Tanzanian President John Magufuli. PHOTO/COURTESY
By ABDULHAKIM SHERMAN
Tanzanian President John Pombe Magufuli has set tongues wagging after he announced that he was going to import a herbal treatment for Covid-19 from Madagascar.
The herbal remedy, called “Covid Organics” and prepared by the Malagasy Institute for Applied Research, is made out of Artemisia, a plant cultivated on the Indian Ocean island of Madagascar.
Despite a lack of scientific evidence, President Andry Rajoelina of Madagascar claimed that the remedy dubbed herbal tea has already cured some Madagascans of COVID-19. Children returning to school have been required to take it.
The island country had registered 135 infections of the pandemic as of Saturday, May 2, with zero deaths and 97 recoveries.The World Health Organisation (WHO), however, said there was no proof of a cure for the disease, warning against the widespread use of untested remedies
Many people have questioned the Tanzanian president’s wisdom in preferring a herbal treatment for Covid-19 as opposed to western medicine.
But Dr Magufuli is a respected scientist and a holder of masters and doctorate degrees in chemistry from The University of Dar es Salaam and so he is in a better position to guide his citizens as far as COVID-19 pandemic is concerned.
Since the outbreak of COVID-19, the disease caused by the coronavirus, Dr Magufuli has openly raised his suspicions about the pandemic.
In March Dr Magufuli announced that his government would not shut down places of worship over the highly contagious coronavirus as according to him, these are the only places where true healing can be found.
Tanzania has reported 480 cases of coronavirus since the pandemic broke out. Kenya has 465 cases.
In his Labour Day address to the nation, Mr Magufuli asked Tanzanians to keep working and ignore naysayers “who don’t wish Tanzania well”.
“Some people are asking us to close down our markets. Where will we buy food for our six million people in Dar es Salaam?’’ President Magufuli asked as he branded those asking for such closures “short-sighted”.
Dr Magufuli has dismissed imported coronavirus testing kits as faulty, saying they returned positive results on samples taken from a goat and a pawpaw.
The Tanzanian head of state said there were “technical errors” with the tests.
They had randomly obtained several non-human samples, including from a pawpaw, a goat and a sheep, but had assigned them human names and ages.
These samples were then submitted to Tanzania’s laboratory to test for the coronavirus, with the lab technicians left deliberately unaware of their origins.
In the investigation ,samples from the pawpaw and the goat tested positive for COVID-19, the president said, adding this meant it was likely that some people were being tested positive when, in fact, they were not infected by the coronavirus.
“There is something happening. I said before we should not accept that every aid is meant to be good for this nation,” Magufuli said, adding the kits should be investigated.
He recently ordered security agencies to investigate the national referral laboratory over the ever rising positive results.
He added: “Do not be scared by the whims of short-sighted people. Our enemies want us to do such foolish things (close the markets). The situation is even worse in developed countries, who closed their markets.”
He said some rich countries, in spite of all their financial muscle, had lost more than 50,000 people to Covid-19, arguing that closure of businesses wasn’t the solution to the virus that has claimed nearly 250,000 lives globally.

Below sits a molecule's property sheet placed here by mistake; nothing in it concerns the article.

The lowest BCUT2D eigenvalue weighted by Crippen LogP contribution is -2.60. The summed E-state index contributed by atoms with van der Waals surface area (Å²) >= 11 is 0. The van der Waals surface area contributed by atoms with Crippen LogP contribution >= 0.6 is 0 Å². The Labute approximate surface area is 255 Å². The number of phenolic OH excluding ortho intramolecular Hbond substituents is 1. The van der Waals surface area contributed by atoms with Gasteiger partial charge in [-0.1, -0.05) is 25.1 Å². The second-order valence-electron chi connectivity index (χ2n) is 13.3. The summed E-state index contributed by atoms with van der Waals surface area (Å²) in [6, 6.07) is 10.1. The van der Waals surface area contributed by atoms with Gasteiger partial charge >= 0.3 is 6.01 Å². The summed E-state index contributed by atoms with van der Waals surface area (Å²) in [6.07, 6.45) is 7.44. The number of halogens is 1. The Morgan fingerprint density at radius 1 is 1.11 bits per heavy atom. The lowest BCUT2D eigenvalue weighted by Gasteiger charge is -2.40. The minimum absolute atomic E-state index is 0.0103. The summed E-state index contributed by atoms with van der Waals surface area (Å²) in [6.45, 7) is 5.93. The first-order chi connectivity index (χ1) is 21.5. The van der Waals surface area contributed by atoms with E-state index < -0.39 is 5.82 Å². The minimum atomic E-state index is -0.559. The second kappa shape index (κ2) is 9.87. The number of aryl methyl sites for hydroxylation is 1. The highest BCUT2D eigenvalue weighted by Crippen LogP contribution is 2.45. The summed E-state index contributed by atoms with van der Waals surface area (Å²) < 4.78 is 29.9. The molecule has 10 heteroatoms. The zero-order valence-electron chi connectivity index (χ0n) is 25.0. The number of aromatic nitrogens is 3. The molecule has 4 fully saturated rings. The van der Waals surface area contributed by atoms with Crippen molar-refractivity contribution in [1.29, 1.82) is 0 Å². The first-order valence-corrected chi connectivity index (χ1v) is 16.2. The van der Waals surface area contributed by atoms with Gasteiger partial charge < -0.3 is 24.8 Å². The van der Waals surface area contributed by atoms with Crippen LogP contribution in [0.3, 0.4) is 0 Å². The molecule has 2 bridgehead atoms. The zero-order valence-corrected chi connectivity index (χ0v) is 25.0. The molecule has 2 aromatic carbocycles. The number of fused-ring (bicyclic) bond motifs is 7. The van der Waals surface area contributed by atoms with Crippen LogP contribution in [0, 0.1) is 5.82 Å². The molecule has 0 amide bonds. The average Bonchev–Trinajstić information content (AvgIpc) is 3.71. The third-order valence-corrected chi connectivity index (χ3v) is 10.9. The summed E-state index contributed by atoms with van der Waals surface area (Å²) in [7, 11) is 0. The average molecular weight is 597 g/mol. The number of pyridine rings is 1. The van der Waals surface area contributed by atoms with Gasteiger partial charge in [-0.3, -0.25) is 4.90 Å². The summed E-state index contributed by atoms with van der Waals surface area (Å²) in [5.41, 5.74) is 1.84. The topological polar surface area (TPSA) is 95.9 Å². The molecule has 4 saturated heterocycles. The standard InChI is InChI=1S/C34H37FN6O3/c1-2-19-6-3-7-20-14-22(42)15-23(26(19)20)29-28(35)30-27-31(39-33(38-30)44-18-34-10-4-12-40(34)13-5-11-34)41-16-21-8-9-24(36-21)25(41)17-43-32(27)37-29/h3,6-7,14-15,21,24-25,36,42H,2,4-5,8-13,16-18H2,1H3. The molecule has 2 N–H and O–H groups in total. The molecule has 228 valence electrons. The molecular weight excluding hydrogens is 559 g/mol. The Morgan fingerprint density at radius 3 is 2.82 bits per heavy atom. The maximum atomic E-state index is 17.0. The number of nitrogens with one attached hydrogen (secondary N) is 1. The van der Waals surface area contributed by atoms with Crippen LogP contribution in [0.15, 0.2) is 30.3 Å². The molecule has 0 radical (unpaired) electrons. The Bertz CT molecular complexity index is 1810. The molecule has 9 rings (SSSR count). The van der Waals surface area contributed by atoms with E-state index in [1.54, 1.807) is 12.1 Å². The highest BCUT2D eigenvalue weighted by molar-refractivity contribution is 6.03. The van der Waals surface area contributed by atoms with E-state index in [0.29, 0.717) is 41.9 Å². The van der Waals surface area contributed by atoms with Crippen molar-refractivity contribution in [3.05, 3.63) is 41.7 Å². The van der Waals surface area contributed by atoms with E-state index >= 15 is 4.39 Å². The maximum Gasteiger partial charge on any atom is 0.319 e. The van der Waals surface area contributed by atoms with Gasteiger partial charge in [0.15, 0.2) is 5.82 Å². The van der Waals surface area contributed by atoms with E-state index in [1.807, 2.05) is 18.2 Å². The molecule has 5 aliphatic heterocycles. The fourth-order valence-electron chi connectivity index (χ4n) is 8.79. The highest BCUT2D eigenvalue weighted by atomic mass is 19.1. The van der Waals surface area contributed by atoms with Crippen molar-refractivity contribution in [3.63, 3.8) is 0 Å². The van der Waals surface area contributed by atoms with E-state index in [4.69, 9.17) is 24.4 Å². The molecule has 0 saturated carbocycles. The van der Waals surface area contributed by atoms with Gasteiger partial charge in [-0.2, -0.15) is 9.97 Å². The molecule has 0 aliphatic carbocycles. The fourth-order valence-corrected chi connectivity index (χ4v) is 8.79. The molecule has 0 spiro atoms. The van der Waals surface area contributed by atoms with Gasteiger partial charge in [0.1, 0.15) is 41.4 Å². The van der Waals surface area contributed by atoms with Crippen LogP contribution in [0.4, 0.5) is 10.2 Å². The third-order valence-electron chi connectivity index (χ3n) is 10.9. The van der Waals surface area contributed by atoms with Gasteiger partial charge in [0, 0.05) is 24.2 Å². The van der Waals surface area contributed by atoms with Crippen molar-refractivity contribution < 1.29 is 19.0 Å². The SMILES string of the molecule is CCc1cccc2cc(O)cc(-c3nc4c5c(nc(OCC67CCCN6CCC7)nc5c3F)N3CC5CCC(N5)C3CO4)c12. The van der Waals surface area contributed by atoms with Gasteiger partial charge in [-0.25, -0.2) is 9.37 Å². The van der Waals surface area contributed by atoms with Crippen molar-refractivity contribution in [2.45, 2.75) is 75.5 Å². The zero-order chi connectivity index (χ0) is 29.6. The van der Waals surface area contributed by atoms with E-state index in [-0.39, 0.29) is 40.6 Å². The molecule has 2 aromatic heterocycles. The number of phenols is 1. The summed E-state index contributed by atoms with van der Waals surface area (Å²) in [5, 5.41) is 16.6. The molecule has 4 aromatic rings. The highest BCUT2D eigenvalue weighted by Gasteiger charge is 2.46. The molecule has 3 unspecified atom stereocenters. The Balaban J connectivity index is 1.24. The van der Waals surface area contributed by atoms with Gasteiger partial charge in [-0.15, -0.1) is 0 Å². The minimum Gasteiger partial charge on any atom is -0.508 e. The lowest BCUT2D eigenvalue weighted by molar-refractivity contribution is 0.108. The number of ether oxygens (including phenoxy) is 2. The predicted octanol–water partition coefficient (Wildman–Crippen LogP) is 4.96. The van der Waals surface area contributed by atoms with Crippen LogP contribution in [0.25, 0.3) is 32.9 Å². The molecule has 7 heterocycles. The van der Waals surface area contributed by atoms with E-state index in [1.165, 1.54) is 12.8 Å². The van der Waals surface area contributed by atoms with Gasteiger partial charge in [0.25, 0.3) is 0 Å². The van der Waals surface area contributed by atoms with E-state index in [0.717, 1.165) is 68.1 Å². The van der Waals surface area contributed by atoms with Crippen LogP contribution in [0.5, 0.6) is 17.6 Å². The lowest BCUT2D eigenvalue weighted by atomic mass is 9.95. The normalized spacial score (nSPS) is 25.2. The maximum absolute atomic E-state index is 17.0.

Tanzanian President John Magufuli addressing the media. PHOTO/COURTESY
“In Tanzania, we won’t copy and paste what everyone else is doing. Let’s keep working, observe the precautions and ignore the naysayers,” he said.
Dr Magufuli has received the nickname “The Bulldozer” in reference to his roadworks projects, but the term has also been used in reference to his moves to reduce spending and corruption within the Tanzanian government.
Following Dr Magufuli’s initial rounds of cuts post-inauguration, the hashtag “#WhatWouldMagufuliDo” was used by Twitter users to demonstrate their own austerity measures inspired by the president.
Dr Magufuli’s government has been accused of attempting to repress opposition to his leadership, which included laws restricting opposition rallies, the suspension of the Swahili-language Mawio newspaper in 2016 for publishing “false and inflammatory” reporting regarding the nullification of election results in Zanzibar.
He has also threatened to shut down radio and television stations that do not pay licence fees, and a 2018 bill requiring blogs and other forms of online content providers to hold government licenses with content restrictions.
In September 2018, John Magufuli told a rally: “Those going for family planning are lazy … they are afraid they will not be able to feed their children. They do not want to work hard to feed a large family and that is why they opt for birth controls and end up with one or two children only.”
He urged people not to listen to those advising about birth control, some of it coming from foreigners, because it has sinister motives. The statement has drawn criticism from Amnesty International and others.
President Magufuli identifies himself as a devout Catholic. But he has been publicly denounced by the Conference of Catholic Bishops of Tanzania for taking measures that suppress constitutional freedoms and, in the view of the bishops, represent a threat to national unity.
When questioned about closing churches during the coronavirus pandemic, he stated “That’s where there is true healing. Corona is the devil and it cannot survive in the body of Jesus.”
He is married to Janeth Magufuli, a primary school teacher, and they have three children. His monthly salary is $4008.
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